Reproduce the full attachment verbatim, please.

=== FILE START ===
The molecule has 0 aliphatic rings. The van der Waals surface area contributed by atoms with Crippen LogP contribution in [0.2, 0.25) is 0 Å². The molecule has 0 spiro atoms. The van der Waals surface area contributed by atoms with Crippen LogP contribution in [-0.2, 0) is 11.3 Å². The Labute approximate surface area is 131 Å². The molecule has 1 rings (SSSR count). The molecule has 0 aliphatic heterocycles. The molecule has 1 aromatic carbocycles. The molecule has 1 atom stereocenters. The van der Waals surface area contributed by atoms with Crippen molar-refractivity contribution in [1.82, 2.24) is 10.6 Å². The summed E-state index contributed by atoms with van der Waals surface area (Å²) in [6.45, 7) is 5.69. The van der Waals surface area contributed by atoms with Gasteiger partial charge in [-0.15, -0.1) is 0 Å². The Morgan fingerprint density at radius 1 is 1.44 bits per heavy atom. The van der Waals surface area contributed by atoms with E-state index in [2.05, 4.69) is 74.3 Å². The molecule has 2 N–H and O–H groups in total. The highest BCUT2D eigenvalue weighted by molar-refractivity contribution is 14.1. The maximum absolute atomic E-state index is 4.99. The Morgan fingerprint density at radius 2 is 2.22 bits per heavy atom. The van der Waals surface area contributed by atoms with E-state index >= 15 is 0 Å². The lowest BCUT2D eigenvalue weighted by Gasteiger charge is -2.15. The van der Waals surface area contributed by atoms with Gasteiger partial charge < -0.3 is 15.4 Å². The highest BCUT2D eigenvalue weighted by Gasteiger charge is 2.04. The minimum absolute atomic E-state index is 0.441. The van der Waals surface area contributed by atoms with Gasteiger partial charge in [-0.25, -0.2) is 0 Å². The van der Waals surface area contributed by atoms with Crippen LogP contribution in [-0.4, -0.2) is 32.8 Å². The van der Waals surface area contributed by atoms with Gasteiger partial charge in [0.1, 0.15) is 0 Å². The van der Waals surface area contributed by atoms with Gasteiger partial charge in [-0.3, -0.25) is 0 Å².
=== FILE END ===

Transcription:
The molecule has 0 aliphatic rings. The van der Waals surface area contributed by atoms with Crippen LogP contribution in [0.2, 0.25) is 0 Å². The molecule has 0 spiro atoms. The van der Waals surface area contributed by atoms with Crippen LogP contribution in [-0.2, 0) is 11.3 Å². The Labute approximate surface area is 131 Å². The molecule has 1 rings (SSSR count). The molecule has 0 aliphatic heterocycles. The molecule has 1 aromatic carbocycles. The molecule has 1 atom stereocenters. The van der Waals surface area contributed by atoms with Crippen molar-refractivity contribution in [1.82, 2.24) is 10.6 Å². The summed E-state index contributed by atoms with van der Waals surface area (Å²) in [6.45, 7) is 5.69. The van der Waals surface area contributed by atoms with Gasteiger partial charge in [-0.15, -0.1) is 0 Å². The Morgan fingerprint density at radius 1 is 1.44 bits per heavy atom. The van der Waals surface area contributed by atoms with E-state index in [2.05, 4.69) is 74.3 Å². The molecule has 2 N–H and O–H groups in total. The highest BCUT2D eigenvalue weighted by molar-refractivity contribution is 14.1. The maximum absolute atomic E-state index is 4.99. The Morgan fingerprint density at radius 2 is 2.22 bits per heavy atom. The van der Waals surface area contributed by atoms with E-state index >= 15 is 0 Å². The lowest BCUT2D eigenvalue weighted by Gasteiger charge is -2.15. The van der Waals surface area contributed by atoms with Gasteiger partial charge < -0.3 is 15.4 Å². The highest BCUT2D eigenvalue weighted by Gasteiger charge is 2.04. The minimum absolute atomic E-state index is 0.441. The van der Waals surface area contributed by atoms with Gasteiger partial charge in [-0.25, -0.2) is 0 Å². The van der Waals surface area contributed by atoms with Crippen LogP contribution in [-0.4, -0.2) is 32.8 Å². The van der Waals surface area contributed by atoms with Gasteiger partial charge in [0.1, 0.15) is 0 Å². The van der Waals surface area contributed by atoms with Gasteiger partial charge in [-0.3, -0.25) is 0 Å².